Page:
I'm obviously simplifying this for brevity, but you should now get the idea what I'm talking about when referring to graphene for energy storage. I know you want a shit-ton of numbers, but you're just going to have to be satisfied with me pointing you in the right direction because this is a blog post and not research paper I'm writing for you. The main point isn't debating numbers, we're talking about entire concepts here. If you want to go further into than that, then frankly I'm going to need to be paid a consulting fee. wink But, don't worry, there's a link below that has more numbers for you to comb through than you could digest in a week, but we'll get to that... Anyway, I digress...

    You see, speaking of concepts... you're so narrowly focused on nuclear energy which experts have called "the epitome of the centralization of power" (see my links) that I think you've lost sight of the importance and massive benefits of energy independence. Graphene is looking to be a vital part of energy storage in this regard. When people use their own solar panels, etc. along with their own energy storage, they won't need your centralized behemoth that provides the blessed, monolithic "(base) load duration curve" set for everyone in a wide area all at once (which is incredibly inefficient, by the way).

    If you want to know more about this topic, let me know. It's an extremely complex subtopic that leads to hundreds of others subtopic I've researched. This just scratched the surface minus graphene being used as solar paint, solar windows and on and on.... well beyond just energy storage.

    Of course, this is just graphene... there's much more research being done as we speak on other energy storage (as you should know and see below), but graphene is one of the more exciting I've seen thus far, it's great for energy independence.... and it's just getting started, yo.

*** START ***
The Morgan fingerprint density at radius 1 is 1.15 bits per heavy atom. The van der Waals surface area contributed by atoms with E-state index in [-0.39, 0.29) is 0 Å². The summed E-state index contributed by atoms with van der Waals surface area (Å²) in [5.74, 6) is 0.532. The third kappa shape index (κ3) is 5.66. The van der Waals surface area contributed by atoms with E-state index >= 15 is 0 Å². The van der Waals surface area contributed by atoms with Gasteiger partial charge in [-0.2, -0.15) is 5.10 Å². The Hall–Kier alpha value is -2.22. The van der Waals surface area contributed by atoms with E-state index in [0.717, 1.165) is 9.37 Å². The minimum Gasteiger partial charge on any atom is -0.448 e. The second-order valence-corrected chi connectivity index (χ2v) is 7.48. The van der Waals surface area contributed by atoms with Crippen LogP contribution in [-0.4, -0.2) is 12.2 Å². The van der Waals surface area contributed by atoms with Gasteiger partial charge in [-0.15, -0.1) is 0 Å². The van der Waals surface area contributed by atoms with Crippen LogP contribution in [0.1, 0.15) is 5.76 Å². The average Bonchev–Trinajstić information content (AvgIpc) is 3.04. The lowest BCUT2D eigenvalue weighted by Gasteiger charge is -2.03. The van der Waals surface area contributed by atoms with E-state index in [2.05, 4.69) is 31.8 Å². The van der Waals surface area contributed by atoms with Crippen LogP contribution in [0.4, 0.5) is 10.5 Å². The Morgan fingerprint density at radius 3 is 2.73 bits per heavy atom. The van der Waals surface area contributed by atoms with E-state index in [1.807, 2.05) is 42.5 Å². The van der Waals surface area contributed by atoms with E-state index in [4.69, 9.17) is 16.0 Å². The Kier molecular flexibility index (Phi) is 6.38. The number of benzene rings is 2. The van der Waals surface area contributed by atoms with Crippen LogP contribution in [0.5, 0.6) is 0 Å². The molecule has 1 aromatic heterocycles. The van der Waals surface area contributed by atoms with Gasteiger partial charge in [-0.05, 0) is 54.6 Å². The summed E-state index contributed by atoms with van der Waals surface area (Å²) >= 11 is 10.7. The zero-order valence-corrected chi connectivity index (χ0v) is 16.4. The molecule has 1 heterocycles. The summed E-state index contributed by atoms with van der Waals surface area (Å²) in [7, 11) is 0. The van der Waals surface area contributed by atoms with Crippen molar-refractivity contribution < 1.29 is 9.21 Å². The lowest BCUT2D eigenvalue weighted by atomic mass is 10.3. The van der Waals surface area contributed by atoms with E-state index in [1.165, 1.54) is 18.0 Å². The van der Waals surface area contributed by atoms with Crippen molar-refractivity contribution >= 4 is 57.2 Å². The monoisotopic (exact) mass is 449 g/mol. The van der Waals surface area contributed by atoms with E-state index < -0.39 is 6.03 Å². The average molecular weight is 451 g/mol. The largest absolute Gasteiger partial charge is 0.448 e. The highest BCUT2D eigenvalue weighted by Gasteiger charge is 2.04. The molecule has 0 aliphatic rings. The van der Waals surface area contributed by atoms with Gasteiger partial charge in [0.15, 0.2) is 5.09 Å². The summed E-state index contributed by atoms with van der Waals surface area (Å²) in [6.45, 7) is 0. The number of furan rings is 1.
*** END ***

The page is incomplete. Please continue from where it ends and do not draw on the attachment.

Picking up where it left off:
Do you know about this below?

    Researchers have designed a low-cost, long-life battery that could enable solar and wind energy to become major suppliers to the electrical grid.

    The chart you show for Boulder doesn't contradict anything I said.

    My goal isn't to contradict you at every turn with my words nor with that chart; It's mostly to bolster what I've already said (and it does). Also, please keep in mind that chart is incredibly conservative and is purposefully not taking into account breakthroughs in technology that haven't happened just yet (but, are on their way). This is yet another limitation of simply spewing numbers without keeping in mind solid concepts, etc. Anyway, if you have experience with very public feasibly studies, etc. you should already know that. Keep in mind the citizens making this happen in Boulder, CO despise natural gas, it's only there as a temporary place holder as other sources of more sustainable energy become much more feasible/affordable.

    It's definitely a small part of a world-wide plan (see more on this below)

    nuclear is prohibitively expensive COMPARED TO FOSSIL FUELS

    All CAPS doesn't change the fact that alternative energy like wind is already becoming less expensive than nuclear in some areas. If you want the numbers, they're in the links I already provided you, but you keep ignoring. I'm not going to keep repeating things like this. HINT: France.